The start of this year's hurricane season is rapidly approaching, and LSU AgCenter experts say stocking up on supplies now makes sense — whether you think a storm may come your way or not.

“Don't wait until there's a storm brewing to get batteries, flashlights, nonperishable food and other things you'll need if the power goes out,” Paul Coreil, vice chancellor of the LSU AgCenter, said. “Start now. It will be a lot easier if you shop for supplies early rather than getting caught up in the last-minute rush at the stores.”

Stocking up isn't wasteful, according to the experts, who say most of the supplies you need to survive the first few days after a storm are things you can use later if this year's storm season turns calm.

“We can hope we're as lucky this year as we've been the past couple of years, but we shouldn't forget what happened in 2005 — with Katrina and Rita. People should hope for the best but prepare for the worst.”

You will need a variety of basic supplies to survive during and after a storm.

“After a major hurricane, you could be housebound for as much as a week or longer, probably with no electricity,” LSU AgCenter disaster preparedness specialist Pat Skinner said.

“Water may be off or contaminated. Stores may be closed. Gas stations may not be in operation. Restaurants may not be open.”

The same types of rules apply if you have to evacuate.

You'll still need some basic supplies, since an evacuation more than likely will mean spending hours in the car and nights away from home.

“Either way, you'll need some nonperishable food and enough water for everyone,” Skinner said.

“You'll also want to have some other basic supplies, and you can shop for most of those now and store them until they're needed.”

Some of the supplies you may need include flashlights and extra batteries; hurricane lamps or lanterns (avoid candles); portable radio and extra batteries; first-aid kit or first-aid supplies; insect repellent; matches; ice chest; disposable cups, plates and utensils; disposable towelettes; and prescription medications.

You should have at least a three-day supply of food and water for each person. That means at least 2 quarts of water — a gallon is preferable — per person each day.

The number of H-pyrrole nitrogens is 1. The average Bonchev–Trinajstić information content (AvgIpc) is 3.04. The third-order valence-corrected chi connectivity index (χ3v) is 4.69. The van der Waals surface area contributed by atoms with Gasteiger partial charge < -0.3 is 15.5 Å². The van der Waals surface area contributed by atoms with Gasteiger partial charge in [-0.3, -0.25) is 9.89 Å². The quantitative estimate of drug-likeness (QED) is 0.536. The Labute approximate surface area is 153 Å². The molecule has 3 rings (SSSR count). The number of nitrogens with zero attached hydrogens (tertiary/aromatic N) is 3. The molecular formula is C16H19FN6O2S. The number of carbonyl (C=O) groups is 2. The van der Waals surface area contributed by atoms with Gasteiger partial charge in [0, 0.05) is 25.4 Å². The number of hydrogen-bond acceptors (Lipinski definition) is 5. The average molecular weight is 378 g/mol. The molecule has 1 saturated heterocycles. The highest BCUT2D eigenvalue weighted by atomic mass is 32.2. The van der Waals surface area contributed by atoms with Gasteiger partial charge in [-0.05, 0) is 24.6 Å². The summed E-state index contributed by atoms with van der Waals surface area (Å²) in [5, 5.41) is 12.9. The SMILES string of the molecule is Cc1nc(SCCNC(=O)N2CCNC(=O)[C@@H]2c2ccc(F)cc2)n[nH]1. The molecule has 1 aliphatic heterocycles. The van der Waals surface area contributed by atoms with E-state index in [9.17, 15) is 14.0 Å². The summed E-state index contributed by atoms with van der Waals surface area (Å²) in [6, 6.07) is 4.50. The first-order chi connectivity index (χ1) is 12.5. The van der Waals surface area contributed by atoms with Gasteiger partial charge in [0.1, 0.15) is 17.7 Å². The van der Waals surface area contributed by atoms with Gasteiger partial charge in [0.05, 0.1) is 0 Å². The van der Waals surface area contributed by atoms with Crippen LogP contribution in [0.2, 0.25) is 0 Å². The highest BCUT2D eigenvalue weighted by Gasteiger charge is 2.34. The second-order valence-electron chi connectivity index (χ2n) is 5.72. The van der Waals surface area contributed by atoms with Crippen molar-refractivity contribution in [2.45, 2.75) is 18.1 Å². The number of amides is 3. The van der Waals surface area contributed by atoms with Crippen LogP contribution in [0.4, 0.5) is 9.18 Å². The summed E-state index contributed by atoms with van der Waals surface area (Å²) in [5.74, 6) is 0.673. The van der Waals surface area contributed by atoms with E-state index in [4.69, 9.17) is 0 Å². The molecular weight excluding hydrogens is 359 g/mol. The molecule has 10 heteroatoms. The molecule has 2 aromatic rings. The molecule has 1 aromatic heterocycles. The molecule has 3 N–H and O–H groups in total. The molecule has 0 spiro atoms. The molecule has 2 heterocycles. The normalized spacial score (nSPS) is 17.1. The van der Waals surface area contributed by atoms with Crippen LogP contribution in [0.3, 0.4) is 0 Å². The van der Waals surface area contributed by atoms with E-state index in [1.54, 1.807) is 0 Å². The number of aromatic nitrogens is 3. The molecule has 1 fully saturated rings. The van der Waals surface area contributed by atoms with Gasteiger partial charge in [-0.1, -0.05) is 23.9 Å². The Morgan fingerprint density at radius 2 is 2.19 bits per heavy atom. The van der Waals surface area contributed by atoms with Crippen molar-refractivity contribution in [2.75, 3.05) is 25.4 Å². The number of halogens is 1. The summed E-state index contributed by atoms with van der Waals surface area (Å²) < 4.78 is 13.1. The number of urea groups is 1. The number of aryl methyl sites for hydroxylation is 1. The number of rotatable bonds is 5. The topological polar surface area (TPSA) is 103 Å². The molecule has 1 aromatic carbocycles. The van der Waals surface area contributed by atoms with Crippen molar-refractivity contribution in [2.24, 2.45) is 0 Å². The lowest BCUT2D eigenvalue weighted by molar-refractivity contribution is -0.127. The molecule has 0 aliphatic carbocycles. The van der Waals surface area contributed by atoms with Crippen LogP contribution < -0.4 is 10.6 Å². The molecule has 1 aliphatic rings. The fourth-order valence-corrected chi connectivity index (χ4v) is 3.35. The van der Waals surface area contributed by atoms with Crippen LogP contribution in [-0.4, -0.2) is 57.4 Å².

Choose foods that require little or no cooking and no refrigeration, and buy them in sizes appropriate for one meal with no leftovers.

Keep low-volume, high-energy foods, such as granola bars, raisins and peanut butter, on hand.

“Don't forget to have a manual can opener. Otherwise, you won't be able to open canned foods when the power is out,” Skinner cautioned.

LSU AgCenter experts also say to consider any special dietary needs and to be sure to have items such as baby food and diapers on hand, if you need them.

“Keep your pets in mind, too, because they'll also need to be fed and to have water,” Skinner said.

Although it's not an absolute necessity, an electrical generator “could be particularly important if you must operate medical equipment continuously,” Skinner said. “It also is a way you can protect your investment in frozen foods, since a generator could allow you to keep your refrigerator and freezer running.”

Camp stoves or barbecue grills also can help with cooking. Just be sure you have enough fuel on hand — and use them outdoors only.

“Most of the items you'll need have a long shelf life, but they disappear from stores quickly when hurricane warnings are issued,” Skinner said.

“That's why it's important to gather these supplies now — before a storm is approaching.

“Doing so also allows you to concentrate on the other preparations you'll need to be making as a storm approaches.”

LSU AgCenter experts point out that while hurricanes Katrina and Rita served as a wake-up call for people who hadn't really faced the full devastation of a head-on hit by a major hurricane, the mild hurricane seasons in 2006 and 2007 could lead people to think “it won't happen again.”

But it's important to heed warnings and to be prepared, the experts say.

“Much of the damage and loss of life associated with hurricanes can be prevented or reduced by planning, preparation and evacuation,” Coreil said.

“Planning may save your life or your pet's life or help you to salvage something else you hold dear.

“At any rate, it definitely will help you to sleep easier through the hurricane season. And it probably will help to reduce damage to your home, help you cope during the storm and help you recover more easily after a storm.”

To help with preparations, Louisiana residents can buy certain hurricane preparedness items free of some sales taxes on May 24-25. During that two-day period, the first $1,500 in purchases of certain supplies will be exempt from state sales tax. Visit the Louisiana Department of Revenue's Web site at www.revenue.louisiana.gov for more details on the “sales tax holiday.”

For more information on preparing for a disaster or recovering from one, contact your parish LSU AgCenter Extension office.

You also may find the online versions of such publications as “There's a Hurricane Forming” in the publications section of the LSU AgCenter's Web site at www.lsuagcenter.com. Other resources also are available by visiting the Hazard and Threats section listed under Family and Home on the AgCenter Web site or by going directly to www.lsuagcenter.com/hurricanes.